Chinese jail man for `Net dissent'

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The Independent Online
CHINA JAILED a Shanghai computer entrepreneur yesterday for two years for supplying a US-based dissident magazine with 30,000 mainland e-mail addresses.

Lin Hai, 30, who acted for business, not political, motives, becomes the first known person punished by China in connection with dissent on the Internet.

China is cracking down in an attempt to increase supervision over how the Internet is used. The number of mainland Internet accounts has soared from 1.2 million in July to 2.1 million according to figures leaked from the Ministry of Information Industries, and Internet cafes have opened around the country. This week the authorities announced that anyone establishing an Internet cafe must first register with their local public security bureau, claiming that some cafes were being used for "gambling and pornography".

Mr Lin's sentence was lighter than expected for China, probably because he was not involved in dissident activities. But his case coincides with a clampdown on such protests, which has seen four activists sentenced in the past month to prison terms of between 10 and 13 years.

Mr Lin apparently passed the e-mail addresses to the pro-democracy "VIP Reference" online magazine in an attempt to help his computer company to develop business contacts. "VIP Reference" is regularly e-mailed to a claimed 250,000 mainland computer users, each time from a different e-mail address so that it cannot be blocked by the authorities. It includes pro-democracy articles by exileddissidents and news suppressed in China. Court documents yesterday described it as a "hostile foreign organisation".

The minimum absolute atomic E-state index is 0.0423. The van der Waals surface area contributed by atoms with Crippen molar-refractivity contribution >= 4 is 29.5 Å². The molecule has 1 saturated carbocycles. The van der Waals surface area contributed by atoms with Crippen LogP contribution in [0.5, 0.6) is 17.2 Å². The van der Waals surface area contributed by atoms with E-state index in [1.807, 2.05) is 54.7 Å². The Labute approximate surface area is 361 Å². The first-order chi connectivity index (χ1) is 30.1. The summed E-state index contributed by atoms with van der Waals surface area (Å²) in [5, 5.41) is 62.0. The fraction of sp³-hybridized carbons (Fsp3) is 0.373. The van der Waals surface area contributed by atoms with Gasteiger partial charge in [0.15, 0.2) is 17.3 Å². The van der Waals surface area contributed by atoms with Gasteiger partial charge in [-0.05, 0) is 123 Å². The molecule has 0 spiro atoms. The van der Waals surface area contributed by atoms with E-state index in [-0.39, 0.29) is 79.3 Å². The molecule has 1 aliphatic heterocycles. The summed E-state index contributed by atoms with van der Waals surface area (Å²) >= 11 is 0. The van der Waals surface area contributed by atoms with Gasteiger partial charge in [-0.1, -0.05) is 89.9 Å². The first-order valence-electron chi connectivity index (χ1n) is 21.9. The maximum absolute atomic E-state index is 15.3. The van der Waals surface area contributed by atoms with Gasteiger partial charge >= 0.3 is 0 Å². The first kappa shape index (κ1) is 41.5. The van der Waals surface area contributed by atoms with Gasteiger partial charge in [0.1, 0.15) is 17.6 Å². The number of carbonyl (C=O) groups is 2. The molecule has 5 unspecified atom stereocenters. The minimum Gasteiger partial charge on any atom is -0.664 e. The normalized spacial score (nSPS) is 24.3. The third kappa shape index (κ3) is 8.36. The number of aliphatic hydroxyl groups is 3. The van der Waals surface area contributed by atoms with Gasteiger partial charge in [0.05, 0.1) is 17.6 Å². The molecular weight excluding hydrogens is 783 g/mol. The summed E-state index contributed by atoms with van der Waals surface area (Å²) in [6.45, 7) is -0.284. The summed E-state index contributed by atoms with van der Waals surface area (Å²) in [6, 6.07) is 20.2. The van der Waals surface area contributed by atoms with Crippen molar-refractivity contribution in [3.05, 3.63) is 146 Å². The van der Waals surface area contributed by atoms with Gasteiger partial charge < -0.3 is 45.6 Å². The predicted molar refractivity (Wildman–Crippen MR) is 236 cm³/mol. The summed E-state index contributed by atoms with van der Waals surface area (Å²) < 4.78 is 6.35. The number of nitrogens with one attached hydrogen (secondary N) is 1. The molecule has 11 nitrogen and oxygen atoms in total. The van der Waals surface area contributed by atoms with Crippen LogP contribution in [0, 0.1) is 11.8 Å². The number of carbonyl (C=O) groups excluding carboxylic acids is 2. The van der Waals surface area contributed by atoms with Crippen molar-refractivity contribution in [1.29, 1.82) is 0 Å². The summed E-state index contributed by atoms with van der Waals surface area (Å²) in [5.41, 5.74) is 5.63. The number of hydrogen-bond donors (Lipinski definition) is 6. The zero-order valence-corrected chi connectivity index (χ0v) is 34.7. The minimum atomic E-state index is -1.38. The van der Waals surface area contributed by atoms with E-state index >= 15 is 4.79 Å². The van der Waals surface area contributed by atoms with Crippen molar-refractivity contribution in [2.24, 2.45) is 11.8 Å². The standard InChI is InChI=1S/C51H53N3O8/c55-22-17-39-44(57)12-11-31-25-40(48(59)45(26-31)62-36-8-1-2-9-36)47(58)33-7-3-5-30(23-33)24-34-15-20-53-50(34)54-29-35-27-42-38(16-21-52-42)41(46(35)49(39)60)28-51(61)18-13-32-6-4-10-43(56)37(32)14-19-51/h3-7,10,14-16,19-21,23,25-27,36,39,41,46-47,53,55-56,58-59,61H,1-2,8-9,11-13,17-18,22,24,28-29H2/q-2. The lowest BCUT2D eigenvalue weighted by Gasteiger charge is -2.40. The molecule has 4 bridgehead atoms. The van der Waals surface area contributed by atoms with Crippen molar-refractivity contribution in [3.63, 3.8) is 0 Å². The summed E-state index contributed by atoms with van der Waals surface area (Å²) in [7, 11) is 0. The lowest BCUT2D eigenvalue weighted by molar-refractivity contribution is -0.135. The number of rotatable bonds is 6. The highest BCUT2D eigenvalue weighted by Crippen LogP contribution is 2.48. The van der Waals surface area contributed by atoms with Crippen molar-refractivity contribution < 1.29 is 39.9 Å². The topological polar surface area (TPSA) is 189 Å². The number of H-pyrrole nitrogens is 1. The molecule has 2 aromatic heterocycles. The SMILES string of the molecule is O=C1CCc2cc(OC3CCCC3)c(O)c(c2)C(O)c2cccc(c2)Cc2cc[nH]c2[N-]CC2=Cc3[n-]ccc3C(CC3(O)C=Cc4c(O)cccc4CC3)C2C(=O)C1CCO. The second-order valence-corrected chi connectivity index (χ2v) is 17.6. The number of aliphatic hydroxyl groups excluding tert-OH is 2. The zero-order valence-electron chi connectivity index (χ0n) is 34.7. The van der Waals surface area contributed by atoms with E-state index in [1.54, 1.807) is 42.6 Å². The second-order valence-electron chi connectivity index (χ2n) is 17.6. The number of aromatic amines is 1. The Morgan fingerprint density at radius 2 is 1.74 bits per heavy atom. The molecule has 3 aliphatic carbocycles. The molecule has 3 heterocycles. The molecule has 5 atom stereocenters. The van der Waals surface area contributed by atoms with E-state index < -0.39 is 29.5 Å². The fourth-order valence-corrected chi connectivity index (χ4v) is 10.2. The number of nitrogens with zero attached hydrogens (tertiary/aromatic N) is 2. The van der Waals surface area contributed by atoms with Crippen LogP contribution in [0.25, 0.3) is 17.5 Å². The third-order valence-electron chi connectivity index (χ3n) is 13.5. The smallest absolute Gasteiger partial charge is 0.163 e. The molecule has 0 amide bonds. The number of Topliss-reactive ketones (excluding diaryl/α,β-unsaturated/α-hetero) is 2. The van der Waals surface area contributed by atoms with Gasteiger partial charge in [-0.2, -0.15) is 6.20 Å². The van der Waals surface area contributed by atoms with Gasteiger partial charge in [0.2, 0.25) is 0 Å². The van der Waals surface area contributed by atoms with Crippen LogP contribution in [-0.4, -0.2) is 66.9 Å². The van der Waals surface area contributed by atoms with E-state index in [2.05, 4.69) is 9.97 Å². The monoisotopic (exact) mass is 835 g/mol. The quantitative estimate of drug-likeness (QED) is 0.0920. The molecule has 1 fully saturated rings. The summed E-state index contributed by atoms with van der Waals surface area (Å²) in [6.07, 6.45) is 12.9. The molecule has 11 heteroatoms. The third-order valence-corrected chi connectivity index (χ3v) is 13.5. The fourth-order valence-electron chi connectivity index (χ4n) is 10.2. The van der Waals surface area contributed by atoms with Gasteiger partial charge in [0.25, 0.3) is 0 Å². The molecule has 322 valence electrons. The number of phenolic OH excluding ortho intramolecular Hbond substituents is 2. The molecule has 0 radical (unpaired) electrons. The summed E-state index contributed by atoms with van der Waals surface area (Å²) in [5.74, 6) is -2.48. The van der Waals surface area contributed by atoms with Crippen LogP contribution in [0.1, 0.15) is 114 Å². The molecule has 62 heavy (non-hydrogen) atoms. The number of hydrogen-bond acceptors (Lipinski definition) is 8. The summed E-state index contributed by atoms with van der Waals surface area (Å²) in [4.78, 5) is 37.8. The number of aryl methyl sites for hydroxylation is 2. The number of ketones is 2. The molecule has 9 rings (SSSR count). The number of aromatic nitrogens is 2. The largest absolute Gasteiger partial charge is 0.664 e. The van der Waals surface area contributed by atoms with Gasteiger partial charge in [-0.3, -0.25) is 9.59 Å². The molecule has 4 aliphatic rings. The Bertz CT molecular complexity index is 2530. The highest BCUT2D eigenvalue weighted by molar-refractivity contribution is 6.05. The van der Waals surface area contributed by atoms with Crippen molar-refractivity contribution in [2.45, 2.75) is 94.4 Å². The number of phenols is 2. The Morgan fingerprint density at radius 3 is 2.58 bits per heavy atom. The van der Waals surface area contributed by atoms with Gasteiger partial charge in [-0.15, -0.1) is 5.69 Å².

Mr Lin's court hearing took place on 4 December, but the authorities appeared uncertain about how harshly to punish someone who said he was just trying to make money. Yesterday's guilty verdict in Shanghai on charges of inciting subversion of state power was attended by Mr Lin's wife, Xu Hong, who emerged crying. It was the first time she had seen him since his arrest last March.

China's wish to manage the Internet runs far beyond what is technically possibly. The US-based publishers of "VIP Reference", for instance, had no difficulty e-mailing most of the foreign media in Peking about the impending sentence, which it described as a "landmark case of Internet persecution".

Meanwhile, the wider dissident clampdown continued yesterday with news that a founding member of the China Democracy Party had been expelled from Hangzhou University in central China days before he was due to finish his master's degree. Wu Yilong, 31, helped the dissident Wang Youcai to launch the party last June. In December, Mr Wang was sentenced to 11 years' jail for subverting state power.

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